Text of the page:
A fast page load time is essential for a good user experience and consequently for lower bounce rates. Raelene Morey underlined this paradigm recently in her enlightening article about Lazy Load and images. She describes in detail how to save the visitor’s bandwidth through it and accelerate your site.
If you have never heard of Lazy Load, you should read her article first. Otherwise go ahead with my follow-up on her explanations. This post is about deferred loading of all kinds of ads. We will have a look at how to implement lazy loading for adverts on a WordPress site and how it affects revenue and page performance.
What is Lazy Load?
Lazy Load is a function that prevents objects on a website being loaded before they appear in the visible area of the visitor’s browser. Raelene already described how you could use WP Rocket to activate this option for your images.
In this article I will focus on lazy loading advertisements. For my case study, I will use our ad management plugin Advanced Ads Pro (https://wpadvancedads.com/add-ons/advanced-ads-pro/) which comes with a Lazy Load feature for this specific purpose.
The principle behind the Lazy Load option of Advanced Ads is similar to deferring images. The main difference is that it is available for any content or script, not only for images and videos. If you enable the Lazy Load option, your ads get initially loaded when the user scrolls to the position where they should appear, not before.
Why should you defer (some) ad loading processes?
I often see webmasters who try to double their revenue by doubling the amount of ads. This never works because of the limited attention span of the visitors. What might multiply though is the load time of their site. This became even more popular since AdSense dropped the allowed limit of three ad units per page in August 2016.
As you will see in the example below, the impact on the load time of a single AdSense unit ranged between 140ms and 200ms. Imagine what happens to your page speed if you inject a dozen of such ads into your site!
The effects on page load time and revenues
This case study shows how I think that thoughtful use of Lazy Load can result in better performance and higher income. For my example, I chose a site which is already well optimized by WP Rocket. You can see some affiliate links within the content and several self-hosted image ads in the sidebar on it. Our attention should be focused on the two AdSense units which are injected into the header and at the end of each post.
Of course, I didn’t enable Lazy Load for the header ad. It is above the fold, so there wouldn’t be any advantage. Where Lazy Loads makes more sense is the AdSense ad at the end of the post.
I used the speed measurements that are included in Pingdom (https://tools.pingdom.com) and ran a dozen tests for this example with Lazy Load enabled and disabled. The average load time of that page was around 740ms. After enabling Lazy Load for the ad at the end of the post, the load time dropped to below 540ms.
This saved 200ms, which might not sound like much, but is in fact more than 25%, by just deferring a single ad. The higher your current load times and the more ads you have, the bigger the impact is going to be.
What does lazily loading ads mean for your revenues?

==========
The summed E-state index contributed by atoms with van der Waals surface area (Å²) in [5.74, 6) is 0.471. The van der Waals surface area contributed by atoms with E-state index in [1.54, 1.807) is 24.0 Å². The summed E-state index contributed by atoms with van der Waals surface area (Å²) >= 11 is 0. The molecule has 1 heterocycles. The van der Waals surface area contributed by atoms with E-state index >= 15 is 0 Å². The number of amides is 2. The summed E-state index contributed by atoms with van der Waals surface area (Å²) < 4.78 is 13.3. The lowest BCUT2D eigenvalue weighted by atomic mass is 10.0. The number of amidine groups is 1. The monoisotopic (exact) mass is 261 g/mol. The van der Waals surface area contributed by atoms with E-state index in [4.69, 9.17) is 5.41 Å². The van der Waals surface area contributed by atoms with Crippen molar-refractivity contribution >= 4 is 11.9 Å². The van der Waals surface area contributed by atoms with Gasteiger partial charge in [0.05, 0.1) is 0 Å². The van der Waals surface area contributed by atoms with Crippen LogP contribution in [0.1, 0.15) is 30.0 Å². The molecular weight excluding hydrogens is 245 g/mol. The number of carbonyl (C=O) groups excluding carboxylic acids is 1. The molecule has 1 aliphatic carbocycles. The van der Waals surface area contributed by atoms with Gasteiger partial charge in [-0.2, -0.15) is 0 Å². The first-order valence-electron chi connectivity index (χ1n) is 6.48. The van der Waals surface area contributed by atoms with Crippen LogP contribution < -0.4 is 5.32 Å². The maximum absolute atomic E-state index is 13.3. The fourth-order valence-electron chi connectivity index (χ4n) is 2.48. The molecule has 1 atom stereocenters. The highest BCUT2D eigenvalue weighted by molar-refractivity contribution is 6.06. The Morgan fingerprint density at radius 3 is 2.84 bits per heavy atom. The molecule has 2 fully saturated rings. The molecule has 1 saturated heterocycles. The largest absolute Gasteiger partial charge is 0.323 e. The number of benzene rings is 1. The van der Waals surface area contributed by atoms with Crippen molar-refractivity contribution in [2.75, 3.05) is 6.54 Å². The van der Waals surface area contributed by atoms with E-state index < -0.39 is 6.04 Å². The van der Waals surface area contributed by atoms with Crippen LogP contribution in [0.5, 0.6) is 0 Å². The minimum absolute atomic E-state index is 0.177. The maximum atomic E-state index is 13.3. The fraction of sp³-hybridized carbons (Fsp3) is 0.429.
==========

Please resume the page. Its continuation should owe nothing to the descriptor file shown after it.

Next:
Besides the positive impact on the load time, I noticed that enabling Lazy Load for AdSense ads on those positions had a very positive effect on the Active View rates of these blocks. This improvement can result in higher revenues if you run Active View campaigns.
Use Lazy Load carefully though if you sell by ad impressions. Deferred loaded ads will only get tracked if they are loaded and displayed on the page. If you have very impatient users who barely reach the end of your articles, you will have to expect that your ad impressions will be lower than estimated.
On the other hand, I can not remember any better argument in the current debate about advertising fraud, bot traffic and ad viewability than using Lazy Load for ads and selling real impressions instead of bloated calculations.
How to Enable Lazy Loading on Your Site
To use Lazy Load for your ads, you first need to install and activate Advanced Ads Pro. Now enable this module under the Pro tab in the plugins settings.
The Lazy Load feature can be enabled for each placement individually. Advanced Ads primarily works with ads and groups on one hand, and with placements on the other. Ads contain your ad code and can get targeted to specific users or content. They get injected into different positions on your site which are those locations where your ads will appear.
If you activate Lazy Load for one of your placements than these are only going to load when your visitors scrolls down to its position.
This delay can be helpful to optimize page speed, to save visitors bandwidth and to improve the user experience. I also noticed a very positive impact on the Active View rates of this ad unit. Since the effect is objectively measurable, search engines might also like the new speed of your site.
If the load time of your page gets ruined through your ads, the Lazy Load feature of Advanced Ads could be a simple and effective solution for your issue.
For more information about Advanced Ads and the use of Lazy Load, please check our documentation (https://wpadvancedads.com/lazy-load-ads/) . As a user of WP Rocket, you can find a discount for the plugin on the Benefits tab of your account.